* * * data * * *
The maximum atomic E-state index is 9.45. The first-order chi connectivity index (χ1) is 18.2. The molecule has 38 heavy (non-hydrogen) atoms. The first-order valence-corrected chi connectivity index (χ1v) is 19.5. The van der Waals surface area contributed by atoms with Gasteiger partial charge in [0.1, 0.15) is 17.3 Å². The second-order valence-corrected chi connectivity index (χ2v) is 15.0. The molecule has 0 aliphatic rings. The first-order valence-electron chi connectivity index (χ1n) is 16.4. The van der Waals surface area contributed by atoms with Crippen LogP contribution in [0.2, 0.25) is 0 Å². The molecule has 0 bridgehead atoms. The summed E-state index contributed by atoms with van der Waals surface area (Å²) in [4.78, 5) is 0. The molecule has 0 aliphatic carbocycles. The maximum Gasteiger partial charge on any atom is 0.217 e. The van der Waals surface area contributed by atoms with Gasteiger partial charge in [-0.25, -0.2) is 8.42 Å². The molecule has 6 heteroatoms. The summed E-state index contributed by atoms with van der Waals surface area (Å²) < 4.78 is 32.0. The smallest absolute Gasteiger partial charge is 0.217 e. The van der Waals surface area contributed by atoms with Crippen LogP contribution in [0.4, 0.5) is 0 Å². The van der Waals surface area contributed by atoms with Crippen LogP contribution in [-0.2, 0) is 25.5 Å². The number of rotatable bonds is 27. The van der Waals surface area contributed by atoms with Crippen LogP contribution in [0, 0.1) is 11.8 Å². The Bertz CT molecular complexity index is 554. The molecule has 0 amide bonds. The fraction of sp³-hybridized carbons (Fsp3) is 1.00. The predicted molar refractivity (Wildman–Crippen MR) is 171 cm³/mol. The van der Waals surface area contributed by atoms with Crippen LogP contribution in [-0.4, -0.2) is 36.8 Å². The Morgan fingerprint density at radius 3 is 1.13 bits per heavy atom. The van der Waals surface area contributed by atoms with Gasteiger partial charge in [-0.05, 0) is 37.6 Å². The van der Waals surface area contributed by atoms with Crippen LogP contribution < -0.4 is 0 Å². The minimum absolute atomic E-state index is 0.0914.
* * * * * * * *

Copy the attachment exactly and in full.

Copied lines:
The maximum atomic E-state index is 9.45. The first-order chi connectivity index (χ1) is 18.2. The molecule has 38 heavy (non-hydrogen) atoms. The first-order valence-corrected chi connectivity index (χ1v) is 19.5. The van der Waals surface area contributed by atoms with Gasteiger partial charge in [0.1, 0.15) is 17.3 Å². The second-order valence-corrected chi connectivity index (χ2v) is 15.0. The molecule has 0 aliphatic rings. The first-order valence-electron chi connectivity index (χ1n) is 16.4. The van der Waals surface area contributed by atoms with Crippen LogP contribution in [0.2, 0.25) is 0 Å². The molecule has 0 bridgehead atoms. The summed E-state index contributed by atoms with van der Waals surface area (Å²) in [4.78, 5) is 0. The molecule has 0 aliphatic carbocycles. The maximum Gasteiger partial charge on any atom is 0.217 e. The van der Waals surface area contributed by atoms with Gasteiger partial charge in [-0.25, -0.2) is 8.42 Å². The molecule has 6 heteroatoms. The summed E-state index contributed by atoms with van der Waals surface area (Å²) < 4.78 is 32.0. The smallest absolute Gasteiger partial charge is 0.217 e. The van der Waals surface area contributed by atoms with Crippen LogP contribution in [0.4, 0.5) is 0 Å². The van der Waals surface area contributed by atoms with Crippen LogP contribution in [-0.2, 0) is 25.5 Å². The number of rotatable bonds is 27. The van der Waals surface area contributed by atoms with Crippen LogP contribution in [0, 0.1) is 11.8 Å². The Bertz CT molecular complexity index is 554. The molecule has 0 amide bonds. The fraction of sp³-hybridized carbons (Fsp3) is 1.00. The predicted molar refractivity (Wildman–Crippen MR) is 171 cm³/mol. The van der Waals surface area contributed by atoms with Crippen LogP contribution in [-0.4, -0.2) is 36.8 Å². The Morgan fingerprint density at radius 3 is 1.13 bits per heavy atom. The van der Waals surface area contributed by atoms with Gasteiger partial charge in [-0.05, 0) is 37.6 Å². The van der Waals surface area contributed by atoms with Crippen LogP contribution < -0.4 is 0 Å². The minimum absolute atomic E-state index is 0.0914.